Polycystic ovarian syndrome, or PCOS, is a condition in which a woman’s levels of the sex hormones estrogen and progesterone are out of balance. This leads to the growth of ovarian cysts (benign masses on the ovaries). PCOS can cause problems with women’s menstrual cycle, fertility, cardiac function, and appearance. The symptoms include:
• excess hair on the face, chest, stomach, thumbs, or toes
• decrease in breast size
• deeper voice
• thin hair
Other symptoms include:
• weight gain
• pelvic pain
• anxiety or depression
HOW IS POLYCYSTIC OVARY SYNDROME DIAGNOSED?
There is no definitive test for PCOS. To make a diagnosis, your gynecologist will review your medical history and symptoms and perform tests to rule out other possible conditions. Your doctor will perform a physical and pelvic examination to look for signs of PCOS, such as swollen ovaries or a swollen clitoris.
Blood tests to measure hormone levels are typically ordered, as well as:
• thyroid function tests to determine how much of the thyroid hormone your body produces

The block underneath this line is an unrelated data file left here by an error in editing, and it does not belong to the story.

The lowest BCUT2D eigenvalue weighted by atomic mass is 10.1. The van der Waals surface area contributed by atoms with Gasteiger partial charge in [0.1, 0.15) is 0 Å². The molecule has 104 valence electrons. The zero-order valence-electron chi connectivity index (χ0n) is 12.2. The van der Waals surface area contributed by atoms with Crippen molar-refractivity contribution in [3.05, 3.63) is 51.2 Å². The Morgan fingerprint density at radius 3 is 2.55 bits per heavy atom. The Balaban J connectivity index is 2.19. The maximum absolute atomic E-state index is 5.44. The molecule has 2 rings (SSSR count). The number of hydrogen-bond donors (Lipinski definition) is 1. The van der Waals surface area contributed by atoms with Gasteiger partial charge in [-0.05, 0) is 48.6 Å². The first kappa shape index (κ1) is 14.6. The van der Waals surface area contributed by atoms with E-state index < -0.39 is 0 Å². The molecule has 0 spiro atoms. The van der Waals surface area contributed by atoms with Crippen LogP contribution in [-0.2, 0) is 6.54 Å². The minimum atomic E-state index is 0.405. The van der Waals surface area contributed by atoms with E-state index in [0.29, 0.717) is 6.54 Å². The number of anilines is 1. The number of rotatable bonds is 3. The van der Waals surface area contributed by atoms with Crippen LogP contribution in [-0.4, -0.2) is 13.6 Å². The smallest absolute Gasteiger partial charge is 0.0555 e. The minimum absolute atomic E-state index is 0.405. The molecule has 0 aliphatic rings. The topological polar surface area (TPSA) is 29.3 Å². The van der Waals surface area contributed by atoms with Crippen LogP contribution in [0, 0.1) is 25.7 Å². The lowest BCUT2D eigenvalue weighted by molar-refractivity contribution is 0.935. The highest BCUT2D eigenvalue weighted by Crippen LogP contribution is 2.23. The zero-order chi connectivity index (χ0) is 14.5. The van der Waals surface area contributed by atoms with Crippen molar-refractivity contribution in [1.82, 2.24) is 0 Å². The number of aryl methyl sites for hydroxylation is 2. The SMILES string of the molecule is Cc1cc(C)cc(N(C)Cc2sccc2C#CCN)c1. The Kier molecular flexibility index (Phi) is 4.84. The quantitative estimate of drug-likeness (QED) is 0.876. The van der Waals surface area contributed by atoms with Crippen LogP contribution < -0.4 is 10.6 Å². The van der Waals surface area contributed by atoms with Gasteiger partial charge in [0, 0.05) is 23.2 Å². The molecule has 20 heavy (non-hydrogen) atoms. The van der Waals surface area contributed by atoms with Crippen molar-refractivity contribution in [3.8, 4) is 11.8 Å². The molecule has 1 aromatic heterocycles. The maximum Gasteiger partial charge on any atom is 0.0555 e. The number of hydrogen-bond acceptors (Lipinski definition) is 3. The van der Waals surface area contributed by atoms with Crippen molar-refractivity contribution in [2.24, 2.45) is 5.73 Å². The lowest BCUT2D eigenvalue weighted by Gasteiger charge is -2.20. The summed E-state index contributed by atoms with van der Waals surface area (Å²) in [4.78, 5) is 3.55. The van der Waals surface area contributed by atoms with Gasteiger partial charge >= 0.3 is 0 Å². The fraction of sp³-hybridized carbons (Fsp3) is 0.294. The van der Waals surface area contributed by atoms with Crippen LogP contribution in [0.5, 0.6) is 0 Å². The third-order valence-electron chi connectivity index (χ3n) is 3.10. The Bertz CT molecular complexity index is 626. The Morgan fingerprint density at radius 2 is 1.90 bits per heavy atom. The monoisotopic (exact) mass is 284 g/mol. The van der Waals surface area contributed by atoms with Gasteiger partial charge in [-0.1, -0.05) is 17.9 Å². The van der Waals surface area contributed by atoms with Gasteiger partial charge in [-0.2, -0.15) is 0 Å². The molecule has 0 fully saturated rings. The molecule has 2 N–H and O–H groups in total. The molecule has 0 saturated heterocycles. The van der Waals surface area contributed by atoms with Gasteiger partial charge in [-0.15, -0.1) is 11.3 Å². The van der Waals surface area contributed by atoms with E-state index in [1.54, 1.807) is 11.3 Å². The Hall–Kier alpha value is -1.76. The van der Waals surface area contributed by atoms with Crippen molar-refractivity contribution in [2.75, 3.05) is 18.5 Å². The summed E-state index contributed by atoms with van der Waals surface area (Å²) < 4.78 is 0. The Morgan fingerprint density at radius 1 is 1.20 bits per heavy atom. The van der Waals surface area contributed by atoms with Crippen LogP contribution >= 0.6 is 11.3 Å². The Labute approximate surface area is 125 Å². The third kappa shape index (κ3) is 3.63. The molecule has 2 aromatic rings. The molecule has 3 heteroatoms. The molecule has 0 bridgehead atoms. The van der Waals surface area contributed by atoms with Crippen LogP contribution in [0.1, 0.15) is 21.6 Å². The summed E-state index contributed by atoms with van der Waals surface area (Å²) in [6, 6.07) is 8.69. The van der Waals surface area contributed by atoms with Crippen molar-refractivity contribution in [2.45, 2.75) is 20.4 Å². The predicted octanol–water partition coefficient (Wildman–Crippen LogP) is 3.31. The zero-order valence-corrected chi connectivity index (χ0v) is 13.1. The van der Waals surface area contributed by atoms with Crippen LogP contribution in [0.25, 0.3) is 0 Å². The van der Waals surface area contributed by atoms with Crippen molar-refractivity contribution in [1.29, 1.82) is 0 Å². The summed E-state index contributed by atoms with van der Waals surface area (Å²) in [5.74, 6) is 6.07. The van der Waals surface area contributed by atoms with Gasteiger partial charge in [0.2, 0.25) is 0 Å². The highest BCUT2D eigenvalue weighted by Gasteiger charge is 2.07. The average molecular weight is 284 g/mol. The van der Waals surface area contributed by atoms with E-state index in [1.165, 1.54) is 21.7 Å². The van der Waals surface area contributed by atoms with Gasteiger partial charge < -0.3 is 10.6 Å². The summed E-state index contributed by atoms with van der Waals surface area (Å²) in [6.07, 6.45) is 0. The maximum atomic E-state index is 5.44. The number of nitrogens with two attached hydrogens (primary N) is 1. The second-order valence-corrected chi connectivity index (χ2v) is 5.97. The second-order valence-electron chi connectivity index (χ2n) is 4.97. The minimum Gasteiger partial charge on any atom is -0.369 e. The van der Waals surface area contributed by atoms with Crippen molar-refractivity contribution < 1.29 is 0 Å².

• fasting glucose tests to measure your blood sugar levels
• lipid level tests to assess the amount of cholesterol in your blood
• A vaginal ultrasound allows your gynecologist to create real time images of your reproductive organs. A pelvic laparoscopy is a surgical procedure in which your doctor makes a small incision in your abdomen and inserts a tiny camera to check for growths on your ovaries. If growths are present, your doctor may take a small tissue sample (biopsy) for further examination.
HOW IS POLYCYSTIC OVARY SYNDROME TREATED?
Treatment for PCOS is not curative. Treatment focuses on controlling symptoms and managing the condition to prevent complications. The treatment will vary from woman to woman, depending on specific symptoms. A healthy diet and regular exercise is recommended for all women with PCOS, particularly those who are overweight. This can help to regulate your menstrual cycle and lower your blood glucose levels.
Surgery may be recommended for some women with PCOS. Ovarian drilling is a procedure in which your doctor punctures your ovary with a small needle that carries an electric current, in order to destroy part of the ovary. This is a short-term solution that can promote ovulation and reduce male hormone levels.
DID YOU KNOW?
According to the U.S. Department of Health and Human Services, between 1 in 10 and 1 in 20 women of childbearing age suffers from PCOS. The condition currently affects up to 5 million women in the United States.